Performance Indicators

Topics: Medicine, Health economics, Healthcare Pages: 22 (6913 words) Published: August 4, 2013
Health Policy 80 (2007) 314–327

Panning for gold: An evidence-based tool for assessment of performance indicators in primary health care Roshan Perera a,∗ , Tony Dowell a , Peter Crampton b , Robin Kearns c b

Department of Primary Health Care and General Practice, Wellington School of Medicine and Health Sciences, University of Otago, P.O. Box 7343 Wellington, New Zealand Department of Public Health, Wellington School of Medicine and Health Sciences, University of Otago, Wellington, New Zealand c School of Geography and Environmental Science, University of Auckland, Auckland, New Zealand

a

Abstract It is important that debate occurs between theorists, policy makers, clinicians and service end-users to develop agreement over suitable and appropriate indicators for primary health care. A formal accounting of the relative strengths and weaknesses of any proposed indicator will enable sector commentators from a variety of viewpoints to discuss the relative merits of individual indicators, to understand the political and pragmatic reasons for their inclusion in any set of indicators and to trace the likely organisational impact of any given indicator. This paper details the development of an indicator appraisal tool that combines the assessment of scientific evidence with contextual considerations from the perspective of both the policy environment and the primary health care sector. The use of the tool is discussed in the context of the proposed national implementation of a set of performance indicators in New Zealand. © 2006 Elsevier Ireland Ltd. All rights reserved. Keywords: Performance indicators; Primary health care; Health services research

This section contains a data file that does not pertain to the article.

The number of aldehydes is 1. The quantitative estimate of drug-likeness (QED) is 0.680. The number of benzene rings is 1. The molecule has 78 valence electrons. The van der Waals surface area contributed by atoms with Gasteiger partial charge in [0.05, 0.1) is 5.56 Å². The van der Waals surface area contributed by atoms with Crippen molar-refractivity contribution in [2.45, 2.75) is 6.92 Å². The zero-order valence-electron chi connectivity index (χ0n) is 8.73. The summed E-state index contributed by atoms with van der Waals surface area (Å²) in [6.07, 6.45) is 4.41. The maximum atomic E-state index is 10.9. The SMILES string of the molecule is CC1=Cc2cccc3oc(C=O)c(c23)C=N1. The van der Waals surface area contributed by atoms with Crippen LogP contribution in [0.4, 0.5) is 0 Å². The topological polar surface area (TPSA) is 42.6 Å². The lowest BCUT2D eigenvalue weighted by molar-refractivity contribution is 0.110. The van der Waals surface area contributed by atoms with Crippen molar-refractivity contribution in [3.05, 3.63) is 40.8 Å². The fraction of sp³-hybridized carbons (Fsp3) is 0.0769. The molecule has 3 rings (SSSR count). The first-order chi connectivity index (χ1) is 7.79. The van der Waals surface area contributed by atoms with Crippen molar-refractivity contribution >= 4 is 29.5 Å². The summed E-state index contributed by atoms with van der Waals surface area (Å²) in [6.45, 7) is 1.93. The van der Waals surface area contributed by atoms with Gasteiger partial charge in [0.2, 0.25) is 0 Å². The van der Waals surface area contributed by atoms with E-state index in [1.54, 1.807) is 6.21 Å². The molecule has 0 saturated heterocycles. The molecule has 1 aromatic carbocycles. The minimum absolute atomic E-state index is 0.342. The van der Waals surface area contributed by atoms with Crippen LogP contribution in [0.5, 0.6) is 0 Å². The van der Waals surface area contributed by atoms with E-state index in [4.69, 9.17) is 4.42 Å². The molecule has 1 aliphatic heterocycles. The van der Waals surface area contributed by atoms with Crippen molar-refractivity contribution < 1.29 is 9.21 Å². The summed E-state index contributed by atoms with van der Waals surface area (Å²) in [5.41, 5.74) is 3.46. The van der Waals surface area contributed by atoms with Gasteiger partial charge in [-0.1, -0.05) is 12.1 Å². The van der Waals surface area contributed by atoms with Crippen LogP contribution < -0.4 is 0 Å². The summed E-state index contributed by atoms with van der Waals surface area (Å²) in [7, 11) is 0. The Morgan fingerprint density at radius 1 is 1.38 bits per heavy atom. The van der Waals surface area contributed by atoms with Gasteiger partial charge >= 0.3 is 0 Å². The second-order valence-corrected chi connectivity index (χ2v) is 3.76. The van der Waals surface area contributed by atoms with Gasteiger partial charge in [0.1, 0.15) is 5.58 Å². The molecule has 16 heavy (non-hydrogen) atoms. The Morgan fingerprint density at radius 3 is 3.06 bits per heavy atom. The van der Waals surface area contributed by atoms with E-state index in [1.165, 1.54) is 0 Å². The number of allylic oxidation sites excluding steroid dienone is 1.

1. Introduction The past several decades have seen considerable effort directed towards improving systems of accountability and quality within health care systems within a number of countries. More recently increased emphasis on primary health care funding and service delivery have produced a greater focus on the development of ∗ Corresponding author. Tel.: +64 4 3855995x4758; fax: +64 4 3855539. E-mail addresses: rperera@wnmeds.ac.nz, rosh@clear.net.nz (R. Perera).

performance indicators in primary health care. A proliferation of performance measures and ad hoc indicator sets, often lacking a sound theoretical basis for their selection and development, have led many authors to provide definitions and criteria to help in the development of evidence-based indicator sets suitable for a primary health care setting [1–19]. The adoption of evidence and consensus-based indicators for primary health care in various national frameworks, however, has not been without controversy and criticism, and debate about their use and value [20–22]. Virtually any proposed indicator set has met with criticism, generally in one or more of three broad strands:

0168-8510/$ – see front matter © 2006 Elsevier Ireland Ltd. All rights reserved. doi:10.1016/j.healthpol.2006.03.011

R. Perera et al. / Health Policy 80 (2007) 314–327

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suitability for purpose, technical qualities and impact upon individuals or organizations [21]. Critics often occupy particular roles in the primary health care sector, and tensions between primary health care and policy communities appear to leave a Hobson’s choice between alternatives of organisational paralysis or pragmatic implementation of controversial proposals. Conceptually, the rationale for the introduction of performance indicators assumes that their presence in an organisation will foster a change in the quality of processes within that organisation, which will ultimately produce better outcomes at either a population or cost saving level. This model is predicated on the assumption that the introduced performance indicators possess the necessary attributes to provide a measure that reliably predicts either health outcomes or economic outcomes of value. These necessary attributes include the supporting evidence of best practice and established...
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